5 Lessons From Obama's Twitter Town Hall

Mashable

Zach Green is the founder of 140elect LLC, a Twitter political consulting firm that specializes in campaign services and custom Twitter solutions. He blogs regularly at 140elect.com. Follow him @140elect.

Twitter town halls have become a popular campaign tool during this presidential election season. That's why campaign strategist David Axelrod followed President Barack Obama’s economic speech in Ohio yesterday with a power-packed Q&A, sending 28 tweets and re-tweets through the @BarackObama account in as many minutes.

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Certainly, an endless stream of presidential and congressional candidates have tried their own variations of this medium, but Axelrod’s was the most effective execution to date. Here's why.


1. Created a Controlled Venue


Most town halls fail by not taking the reader’s viewpoint into account. Where are users supposed to be watching the town hall’s tweets? Following hashtags through Twitter search or Tweetdeck is the wrong answer. Other tweets get thrown into the mix and the central conversation is quickly lost. Worse yet, Republicans have made hijacking hashtags with a flood of attacks into a sport. Axelrod did it right by directing readers to @BarackObama's profile page, giving him complete control over the content. There, only tweets they chose to send and retweet were displayed.


2. Retweeted Questions First


Holding a town hall on your own profile page provides control over messaging, but still leaves something out. How is anybody supposed to know what questions you’re answering? Tweets are simply too short to restate the question and answer in a single message. Axelrod took the correct approach of retweeting questions first. @BarackObama’s Twitter profile displays both retweets and original tweets, reflecting the full conversation with context.


3. Made Replies Public


If you’ve noticed users putting periods at the beginning of their tweets, it’s probably not a typo. In order to clean up timelines, Twitter limits the number of people who see tweets starting with an @mention. If a tweet is sent by @UserOne, and begins with the text “@UserTwo,” only users who follow both @UserOne and @UserTwo will see that message. Tweets beginning with the characters “.@” are seen by everyone on Twitter. As a result they get eleven times the average retweet count of tweets with just “@” at the start. You can see how Axelrod responded to Anne Trudel’s question about student loans below.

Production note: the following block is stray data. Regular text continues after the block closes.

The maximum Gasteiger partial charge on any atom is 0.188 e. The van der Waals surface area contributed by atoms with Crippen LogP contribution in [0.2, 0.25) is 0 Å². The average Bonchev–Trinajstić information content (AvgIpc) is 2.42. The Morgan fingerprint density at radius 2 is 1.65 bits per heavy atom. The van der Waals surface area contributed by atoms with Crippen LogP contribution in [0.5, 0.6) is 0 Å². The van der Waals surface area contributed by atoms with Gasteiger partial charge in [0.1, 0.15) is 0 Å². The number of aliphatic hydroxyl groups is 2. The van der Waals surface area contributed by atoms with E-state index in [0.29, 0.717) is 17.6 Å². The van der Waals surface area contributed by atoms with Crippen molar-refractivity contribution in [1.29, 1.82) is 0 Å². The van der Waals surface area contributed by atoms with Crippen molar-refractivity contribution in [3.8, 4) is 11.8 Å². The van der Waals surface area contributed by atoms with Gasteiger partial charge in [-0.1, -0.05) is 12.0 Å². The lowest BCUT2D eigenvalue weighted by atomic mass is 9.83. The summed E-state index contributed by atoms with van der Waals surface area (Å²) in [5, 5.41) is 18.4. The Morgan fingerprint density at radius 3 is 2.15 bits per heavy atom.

4. Answered The Eggs


Twitter provides the opportunity for anybody to ask questions. That’s one reason it’s such a powerful tool for reaching constituents. Politicians who often seem out of reach are humanized through direct interactions with regular citizens. While there are many power users and big names on Twitter, there are countless people who don’t use it often and haven’t even changed their profile picture from the default image of an egg. Axelrod took a question from Roberta Goldberg that highlights precisely why campaigns should engage these users. @BarackObama has more than 16.5 million followers, while she had only 14. This tweet got 101 retweets, more than any other question of the town hall.


5. Kept It Quick


Twitter is exciting because a vast number of people can send messages, producing a fast-flowing stream where you only have to skim the surface. Watching a profile page, on the other hand, can get boring quick. People often get easily distracted and abandon town halls not too far into the event. Where most of these events have progressed at a snail's pace, Axelrod kept the flow moving without pause. It was the first time @BarackObama sent a tweet or retweet every minute, and that kept things interesting. There is a risk of annoying users with such a blast of messages, but that didn’t seem to happen here. That may have been due to increased enthusiasm around Obama's major economic address. The most shared answer from the event came at the very end, bringing in 274 retweets with Axelrod’s final response.

While this was a highly successful Twitter town hall, there were problems. This event only averaged 97 retweets per tweet compared to @BarackObama’s average of 389 retweets per tweet over the past week. This suggests a problem with virality. Axelrod failed to make it clear when he was responding to a specific question because he did not hit the reply button. This made it impossible to find out what he was answering unless you were watching @BarackObama’s profile page. Many of Axelrod’s answers only made sense in this context. You can normally see a tweet from @BarackObama in your timeline, or shared by another user, and understand it without relying on a broader conversation. Axelrod’s tweets were only intelligible if you knew a town hall was occurring. That said, his use of Twitter after President Obama’s speech today was yet another step in the evolution of Twitter and politics.

Image courtesy wavy1, Flickr.

This story originally published on Mashable here.

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